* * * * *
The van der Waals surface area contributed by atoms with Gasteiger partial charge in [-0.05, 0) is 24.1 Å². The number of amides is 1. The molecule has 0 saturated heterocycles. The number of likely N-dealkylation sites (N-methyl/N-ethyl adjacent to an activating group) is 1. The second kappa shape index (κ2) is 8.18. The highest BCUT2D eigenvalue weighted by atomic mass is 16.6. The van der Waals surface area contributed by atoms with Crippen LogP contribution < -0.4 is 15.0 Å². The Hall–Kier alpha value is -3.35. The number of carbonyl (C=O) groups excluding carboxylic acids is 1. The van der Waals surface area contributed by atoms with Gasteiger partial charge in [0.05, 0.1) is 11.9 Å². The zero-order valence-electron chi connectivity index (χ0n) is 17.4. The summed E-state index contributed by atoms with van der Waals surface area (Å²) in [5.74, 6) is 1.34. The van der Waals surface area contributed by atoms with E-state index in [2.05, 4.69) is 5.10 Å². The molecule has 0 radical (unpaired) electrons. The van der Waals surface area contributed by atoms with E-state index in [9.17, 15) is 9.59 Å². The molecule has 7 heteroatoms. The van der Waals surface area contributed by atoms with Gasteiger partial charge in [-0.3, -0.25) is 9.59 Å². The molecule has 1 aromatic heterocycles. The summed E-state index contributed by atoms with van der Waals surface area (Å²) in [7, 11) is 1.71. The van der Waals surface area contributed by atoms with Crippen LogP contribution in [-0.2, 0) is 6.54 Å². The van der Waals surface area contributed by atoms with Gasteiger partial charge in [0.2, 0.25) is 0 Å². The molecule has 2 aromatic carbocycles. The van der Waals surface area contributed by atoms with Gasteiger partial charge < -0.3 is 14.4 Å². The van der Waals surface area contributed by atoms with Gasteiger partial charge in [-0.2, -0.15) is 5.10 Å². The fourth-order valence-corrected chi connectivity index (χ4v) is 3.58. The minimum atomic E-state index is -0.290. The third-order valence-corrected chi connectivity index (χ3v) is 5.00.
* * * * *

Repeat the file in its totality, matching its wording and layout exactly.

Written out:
The van der Waals surface area contributed by atoms with Gasteiger partial charge in [-0.05, 0) is 24.1 Å². The number of amides is 1. The molecule has 0 saturated heterocycles. The number of likely N-dealkylation sites (N-methyl/N-ethyl adjacent to an activating group) is 1. The second kappa shape index (κ2) is 8.18. The highest BCUT2D eigenvalue weighted by atomic mass is 16.6. The van der Waals surface area contributed by atoms with Crippen LogP contribution < -0.4 is 15.0 Å². The Hall–Kier alpha value is -3.35. The number of carbonyl (C=O) groups excluding carboxylic acids is 1. The van der Waals surface area contributed by atoms with Gasteiger partial charge in [0.05, 0.1) is 11.9 Å². The zero-order valence-electron chi connectivity index (χ0n) is 17.4. The summed E-state index contributed by atoms with van der Waals surface area (Å²) in [5.74, 6) is 1.34. The van der Waals surface area contributed by atoms with E-state index in [2.05, 4.69) is 5.10 Å². The molecule has 0 radical (unpaired) electrons. The van der Waals surface area contributed by atoms with E-state index in [9.17, 15) is 9.59 Å². The molecule has 7 heteroatoms. The van der Waals surface area contributed by atoms with Gasteiger partial charge in [-0.3, -0.25) is 9.59 Å². The molecule has 1 aromatic heterocycles. The summed E-state index contributed by atoms with van der Waals surface area (Å²) in [7, 11) is 1.71. The van der Waals surface area contributed by atoms with Crippen LogP contribution in [-0.2, 0) is 6.54 Å². The van der Waals surface area contributed by atoms with Gasteiger partial charge in [0.2, 0.25) is 0 Å². The molecule has 2 aromatic carbocycles. The van der Waals surface area contributed by atoms with Gasteiger partial charge < -0.3 is 14.4 Å². The van der Waals surface area contributed by atoms with Gasteiger partial charge in [-0.2, -0.15) is 5.10 Å². The fourth-order valence-corrected chi connectivity index (χ4v) is 3.58. The minimum atomic E-state index is -0.290. The third-order valence-corrected chi connectivity index (χ3v) is 5.00.